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Discussion on: Strive to be known for how you made people feel and not what you've done

emiller00 profile image
Elliott Miller

I respect your values but I think I am sort of the opposite of this.

Here me out though. In person, I think I am quite affable. In fact, a lot of people regularly tell me how much they like me and like working with me. I don't really know why. I guess I am nice, even though I am oft gloomy. And I am bubbly and pepper. I thank people often. I believe in our company's mission, and I am always trying to motivate people. Being warm and kind is a natural thing for me. Its kind of a default and trivially easy.

But being a good programmer and data scientist takes constant effort and training. This is a hard field to develop in. I have to solve mathematic, probabailisitic, algorithmic, and software engineering challenges. And do so within constraints and on a limited time frame. I often doubt myself and worry about not making a good enough product, but somehow do in the end.

I feel like, if I left, people would give me praise. But would they miss my actual work? Would they feel as though I actually contributed and important to the development of the company. I would like to think so but I am not confident about this. Ergo, its what I work on the most.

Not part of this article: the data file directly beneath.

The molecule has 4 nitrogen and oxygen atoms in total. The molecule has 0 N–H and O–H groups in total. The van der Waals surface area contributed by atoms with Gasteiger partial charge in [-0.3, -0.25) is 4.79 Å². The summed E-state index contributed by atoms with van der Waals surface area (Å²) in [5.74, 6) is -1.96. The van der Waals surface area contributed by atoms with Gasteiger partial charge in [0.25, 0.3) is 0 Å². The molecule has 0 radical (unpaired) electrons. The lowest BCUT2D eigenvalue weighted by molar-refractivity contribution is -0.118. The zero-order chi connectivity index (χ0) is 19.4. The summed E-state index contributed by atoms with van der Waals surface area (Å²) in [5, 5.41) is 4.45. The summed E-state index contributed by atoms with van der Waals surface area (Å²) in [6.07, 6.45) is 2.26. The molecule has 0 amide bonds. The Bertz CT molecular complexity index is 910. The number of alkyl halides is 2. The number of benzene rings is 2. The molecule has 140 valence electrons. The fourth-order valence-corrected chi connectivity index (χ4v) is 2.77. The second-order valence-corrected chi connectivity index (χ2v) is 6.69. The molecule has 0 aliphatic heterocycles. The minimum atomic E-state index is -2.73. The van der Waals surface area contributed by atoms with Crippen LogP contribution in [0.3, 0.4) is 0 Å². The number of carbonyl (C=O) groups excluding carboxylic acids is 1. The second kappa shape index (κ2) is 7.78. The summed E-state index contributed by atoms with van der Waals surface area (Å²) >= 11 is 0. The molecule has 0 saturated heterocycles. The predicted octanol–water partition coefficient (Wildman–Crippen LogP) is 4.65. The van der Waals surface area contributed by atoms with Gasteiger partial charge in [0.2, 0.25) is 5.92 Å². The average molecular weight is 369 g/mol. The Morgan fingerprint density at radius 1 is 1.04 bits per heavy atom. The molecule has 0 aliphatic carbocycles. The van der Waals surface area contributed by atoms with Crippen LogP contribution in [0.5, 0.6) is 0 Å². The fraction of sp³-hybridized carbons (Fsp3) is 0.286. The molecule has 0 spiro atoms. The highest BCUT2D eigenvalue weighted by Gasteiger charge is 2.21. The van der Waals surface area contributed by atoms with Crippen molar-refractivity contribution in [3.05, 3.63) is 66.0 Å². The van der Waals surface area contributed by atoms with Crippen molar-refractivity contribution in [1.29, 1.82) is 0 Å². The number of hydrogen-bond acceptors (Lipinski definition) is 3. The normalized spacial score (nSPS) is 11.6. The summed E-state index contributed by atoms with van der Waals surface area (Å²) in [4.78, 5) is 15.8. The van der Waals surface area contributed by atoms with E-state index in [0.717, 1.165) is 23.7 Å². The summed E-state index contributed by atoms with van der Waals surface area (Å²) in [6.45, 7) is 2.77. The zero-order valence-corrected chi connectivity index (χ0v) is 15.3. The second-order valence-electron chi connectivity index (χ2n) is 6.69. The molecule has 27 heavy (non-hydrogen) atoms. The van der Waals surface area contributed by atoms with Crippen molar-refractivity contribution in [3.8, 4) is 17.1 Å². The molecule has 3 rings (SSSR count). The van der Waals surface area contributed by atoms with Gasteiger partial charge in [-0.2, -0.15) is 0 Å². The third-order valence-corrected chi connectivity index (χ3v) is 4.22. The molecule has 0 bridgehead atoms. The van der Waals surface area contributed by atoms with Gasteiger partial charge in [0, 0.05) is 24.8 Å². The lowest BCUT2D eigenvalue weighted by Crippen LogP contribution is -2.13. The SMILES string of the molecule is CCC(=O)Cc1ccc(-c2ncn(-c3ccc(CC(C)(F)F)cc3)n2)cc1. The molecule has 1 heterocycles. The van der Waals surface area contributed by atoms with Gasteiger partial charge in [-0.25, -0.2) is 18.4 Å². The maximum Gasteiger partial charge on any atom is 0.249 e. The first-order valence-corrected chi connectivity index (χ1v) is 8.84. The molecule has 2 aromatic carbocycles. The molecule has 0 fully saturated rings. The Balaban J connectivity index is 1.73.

But you know das just me doe. I am quite envious of super confident developers that know their value. Maybe , if I get there, my feelings will change.

daveskull81 profile image
dAVE Inden Author

Thanks for sharing! I think we are more aligned actually. I by no means consider myself a super confident developer. Even in the support work I was doing I still had to work hard to get results. I have the same experience with people generally liking to work with me or be around me without my having to try hard or really at all. It’s pretty easy for me to be nice and respectful to people. I worked really hard at lots of other more technical things. This is what got me thinking about this idea in the first place. When I was leaving I expected people to call out specific work I did, but instead I got notes on how I made people feel happy. At first, it was weird, but I eventually came to see it was a much bigger impact that I had made than any specific work I could have done.